In the heat of the desert, Detective Cody Oliver inadvertently stumbles upon a strange garden adorned with exotic flowers. Upon closer inspection, he finds the garden is but a cover for the scores of bodies buried below. Soon, the small town of Mt. Dessicate plunges into chaos as journalists, reporters, and cameramen from across the nation descend upon the tiny, desert town to get a piece of the action.
Along with the media, a mysterious woman appears. She may be the only person who has come face to face with the killer, dubbed the Botanist, and lived to tell the tale. If Cody can't piece together a timeline of the land the crime scene is located on, decipher how the woman's mysterious past is connected to the killer, and bring the Botanist to justice, he may lose the people he values most.
A quartet of traveling students stumbles into a deadly conspiracy When the door opens, Signor Galassi flinches, fearing that someone has come to relieve him of the precious cargo he’s transporting back from France. But it’s only four harmless students on their way to an Italian vacation. Phyllida, Mab, Peter, and Punch have come from England in search of adventure—but they’ll find far more than they bargained for. After crossing into Italy, the young travelers bid Galassi goodbye. But just as Phyllida is stepping off the train, she realizes she left her raincoat behind. Returning to the cabin, she finds Galassi limp on his seat, his skull fractured. Discovering who attacked the old man will draw these four friends into a deadly plot that could mean the end of their vacation, their friendships—even their lives.
Martin David, an eager but inexperienced financial analyst, is the newest member of the investment team at Skeiron Capital Partners in London. His boss is an avowed financial genius, but he’s also overbearing and intense. Despite his erratic behaviour, Martin can’t help being drawn to him both professionally and personally.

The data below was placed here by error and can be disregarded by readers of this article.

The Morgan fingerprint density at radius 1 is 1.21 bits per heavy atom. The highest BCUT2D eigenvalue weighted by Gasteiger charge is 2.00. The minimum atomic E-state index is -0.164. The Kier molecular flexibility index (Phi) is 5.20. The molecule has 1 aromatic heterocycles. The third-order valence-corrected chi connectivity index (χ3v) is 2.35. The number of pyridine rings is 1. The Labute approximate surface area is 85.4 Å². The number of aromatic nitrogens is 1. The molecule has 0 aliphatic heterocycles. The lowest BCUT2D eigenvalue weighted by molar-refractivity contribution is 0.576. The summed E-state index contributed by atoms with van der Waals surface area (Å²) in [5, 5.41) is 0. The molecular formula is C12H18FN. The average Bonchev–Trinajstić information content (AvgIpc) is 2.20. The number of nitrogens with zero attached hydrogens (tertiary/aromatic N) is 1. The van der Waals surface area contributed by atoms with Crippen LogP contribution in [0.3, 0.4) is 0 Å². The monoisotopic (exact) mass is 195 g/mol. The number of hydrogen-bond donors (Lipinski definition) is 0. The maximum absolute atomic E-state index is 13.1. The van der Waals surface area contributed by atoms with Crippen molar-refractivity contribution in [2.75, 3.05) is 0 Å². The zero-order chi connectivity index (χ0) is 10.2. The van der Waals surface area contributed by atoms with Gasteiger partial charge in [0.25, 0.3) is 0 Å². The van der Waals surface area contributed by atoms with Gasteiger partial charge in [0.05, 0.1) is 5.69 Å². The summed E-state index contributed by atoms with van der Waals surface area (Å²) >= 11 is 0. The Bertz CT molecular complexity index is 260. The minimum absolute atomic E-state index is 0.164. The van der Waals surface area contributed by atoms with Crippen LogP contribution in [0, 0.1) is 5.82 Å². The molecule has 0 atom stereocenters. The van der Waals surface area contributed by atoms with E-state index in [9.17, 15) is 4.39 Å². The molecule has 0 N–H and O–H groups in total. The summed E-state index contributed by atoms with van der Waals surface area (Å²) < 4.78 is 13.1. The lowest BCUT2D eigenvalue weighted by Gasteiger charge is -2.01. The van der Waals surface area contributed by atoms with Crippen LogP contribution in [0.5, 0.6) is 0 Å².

Too bad his boss doesn’t seem to feel the same. In a firm where pedigree and connections mean far more than Martin’s newly-minted business degree, Martin feels desperately inadequate—at least until he meets the enigmatic investment manager Alec Berger, who promises to help Martin establish himself in the financial community. Martin is so charmed by Alec’s sophistication and wit that he gives him data that should have stayed confidential.
Then the financial crisis hits. Banks burn, companies teeter on the brink, and Skeiron’s survival is at stake. Martin is pushed into the middle of the fight for Skeiron—against both the tanking economy and a ruthless enemy who’s stepped out of the shadows to collect the spoils.
Return on Investment is the new gay financial thriller from EPIC Award winner and Lambda Award finalist Aleksandr Voinov.
Dracula is a gothic horror novel by Irish author Bram Stoker, famous for introducing the character of the vampire Count Dracula.
The novel tells the story of Dracula's attempt to move from Transylvania to England so that he may find new blood and spread the undead curse, and of the battle between Dracula and a small group of men and women led by Professor Abraham Van Helsing.
Dracula has been assigned to many literary genres including vampire literature, horror fiction, the gothic novel, and invasion literature. Stoker did not invent the vampire but he defined its modern form, and the novel has spawned numerous theatrical, film, and television interpretations.